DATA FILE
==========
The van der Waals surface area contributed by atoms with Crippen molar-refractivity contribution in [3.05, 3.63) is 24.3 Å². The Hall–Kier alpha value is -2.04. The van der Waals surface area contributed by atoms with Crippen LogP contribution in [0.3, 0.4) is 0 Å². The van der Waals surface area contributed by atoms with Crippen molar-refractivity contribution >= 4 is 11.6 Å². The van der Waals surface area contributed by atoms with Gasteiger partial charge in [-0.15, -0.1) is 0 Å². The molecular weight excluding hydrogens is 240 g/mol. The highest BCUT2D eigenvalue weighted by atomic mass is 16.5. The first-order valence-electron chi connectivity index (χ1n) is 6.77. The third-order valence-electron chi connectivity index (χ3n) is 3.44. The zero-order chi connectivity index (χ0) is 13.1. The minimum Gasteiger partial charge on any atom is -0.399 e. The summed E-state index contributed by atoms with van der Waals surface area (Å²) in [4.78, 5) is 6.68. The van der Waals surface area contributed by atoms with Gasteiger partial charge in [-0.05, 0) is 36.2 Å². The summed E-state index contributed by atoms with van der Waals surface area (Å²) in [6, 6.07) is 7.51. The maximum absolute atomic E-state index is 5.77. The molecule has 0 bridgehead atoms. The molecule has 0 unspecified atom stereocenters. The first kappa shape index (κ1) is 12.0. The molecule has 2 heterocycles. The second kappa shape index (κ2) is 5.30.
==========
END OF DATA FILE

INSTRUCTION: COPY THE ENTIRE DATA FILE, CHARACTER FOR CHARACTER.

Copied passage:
The van der Waals surface area contributed by atoms with Crippen molar-refractivity contribution in [3.05, 3.63) is 24.3 Å². The Hall–Kier alpha value is -2.04. The van der Waals surface area contributed by atoms with Crippen LogP contribution in [0.3, 0.4) is 0 Å². The van der Waals surface area contributed by atoms with Crippen molar-refractivity contribution >= 4 is 11.6 Å². The van der Waals surface area contributed by atoms with Gasteiger partial charge in [-0.15, -0.1) is 0 Å². The molecular weight excluding hydrogens is 240 g/mol. The highest BCUT2D eigenvalue weighted by atomic mass is 16.5. The first-order valence-electron chi connectivity index (χ1n) is 6.77. The third-order valence-electron chi connectivity index (χ3n) is 3.44. The zero-order chi connectivity index (χ0) is 13.1. The minimum Gasteiger partial charge on any atom is -0.399 e. The summed E-state index contributed by atoms with van der Waals surface area (Å²) in [4.78, 5) is 6.68. The van der Waals surface area contributed by atoms with Gasteiger partial charge in [-0.05, 0) is 36.2 Å². The summed E-state index contributed by atoms with van der Waals surface area (Å²) in [6, 6.07) is 7.51. The maximum absolute atomic E-state index is 5.77. The molecule has 0 bridgehead atoms. The molecule has 0 unspecified atom stereocenters. The first kappa shape index (κ1) is 12.0. The molecule has 2 heterocycles. The second kappa shape index (κ2) is 5.30.